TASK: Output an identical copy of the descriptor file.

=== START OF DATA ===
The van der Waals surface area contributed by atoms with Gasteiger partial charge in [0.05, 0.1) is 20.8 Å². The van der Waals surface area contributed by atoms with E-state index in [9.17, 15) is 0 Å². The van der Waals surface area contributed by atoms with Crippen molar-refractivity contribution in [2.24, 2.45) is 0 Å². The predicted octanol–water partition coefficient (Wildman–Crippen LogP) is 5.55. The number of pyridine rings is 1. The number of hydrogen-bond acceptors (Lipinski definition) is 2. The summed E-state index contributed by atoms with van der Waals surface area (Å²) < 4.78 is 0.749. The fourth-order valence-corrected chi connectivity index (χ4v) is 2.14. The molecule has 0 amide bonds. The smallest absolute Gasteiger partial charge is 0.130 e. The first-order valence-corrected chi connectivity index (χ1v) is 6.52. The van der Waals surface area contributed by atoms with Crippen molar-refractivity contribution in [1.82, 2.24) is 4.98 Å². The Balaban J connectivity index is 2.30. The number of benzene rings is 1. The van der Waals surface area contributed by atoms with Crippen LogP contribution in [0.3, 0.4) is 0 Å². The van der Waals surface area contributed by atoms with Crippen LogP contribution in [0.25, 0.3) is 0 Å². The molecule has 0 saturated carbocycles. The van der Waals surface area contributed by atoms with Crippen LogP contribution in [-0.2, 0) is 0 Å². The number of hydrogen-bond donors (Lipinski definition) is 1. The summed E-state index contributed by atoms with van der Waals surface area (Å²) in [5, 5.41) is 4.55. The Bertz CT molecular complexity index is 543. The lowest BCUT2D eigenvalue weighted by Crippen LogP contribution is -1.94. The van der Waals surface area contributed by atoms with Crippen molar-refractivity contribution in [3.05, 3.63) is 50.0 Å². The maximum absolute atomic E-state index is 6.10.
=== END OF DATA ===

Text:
The van der Waals surface area contributed by atoms with Gasteiger partial charge in [0.05, 0.1) is 20.8 Å². The van der Waals surface area contributed by atoms with E-state index in [9.17, 15) is 0 Å². The van der Waals surface area contributed by atoms with Crippen molar-refractivity contribution in [2.24, 2.45) is 0 Å². The predicted octanol–water partition coefficient (Wildman–Crippen LogP) is 5.55. The number of pyridine rings is 1. The number of hydrogen-bond acceptors (Lipinski definition) is 2. The summed E-state index contributed by atoms with van der Waals surface area (Å²) < 4.78 is 0.749. The fourth-order valence-corrected chi connectivity index (χ4v) is 2.14. The molecule has 0 amide bonds. The smallest absolute Gasteiger partial charge is 0.130 e. The first-order valence-corrected chi connectivity index (χ1v) is 6.52. The van der Waals surface area contributed by atoms with Crippen molar-refractivity contribution in [1.82, 2.24) is 4.98 Å². The Balaban J connectivity index is 2.30. The number of benzene rings is 1. The van der Waals surface area contributed by atoms with Crippen LogP contribution in [0.3, 0.4) is 0 Å². The van der Waals surface area contributed by atoms with Crippen LogP contribution in [0.25, 0.3) is 0 Å². The molecule has 0 saturated carbocycles. The van der Waals surface area contributed by atoms with Crippen LogP contribution in [-0.2, 0) is 0 Å². The number of hydrogen-bond donors (Lipinski definition) is 1. The summed E-state index contributed by atoms with van der Waals surface area (Å²) in [5, 5.41) is 4.55. The Bertz CT molecular complexity index is 543. The lowest BCUT2D eigenvalue weighted by Crippen LogP contribution is -1.94. The van der Waals surface area contributed by atoms with Crippen molar-refractivity contribution in [3.05, 3.63) is 50.0 Å². The maximum absolute atomic E-state index is 6.10.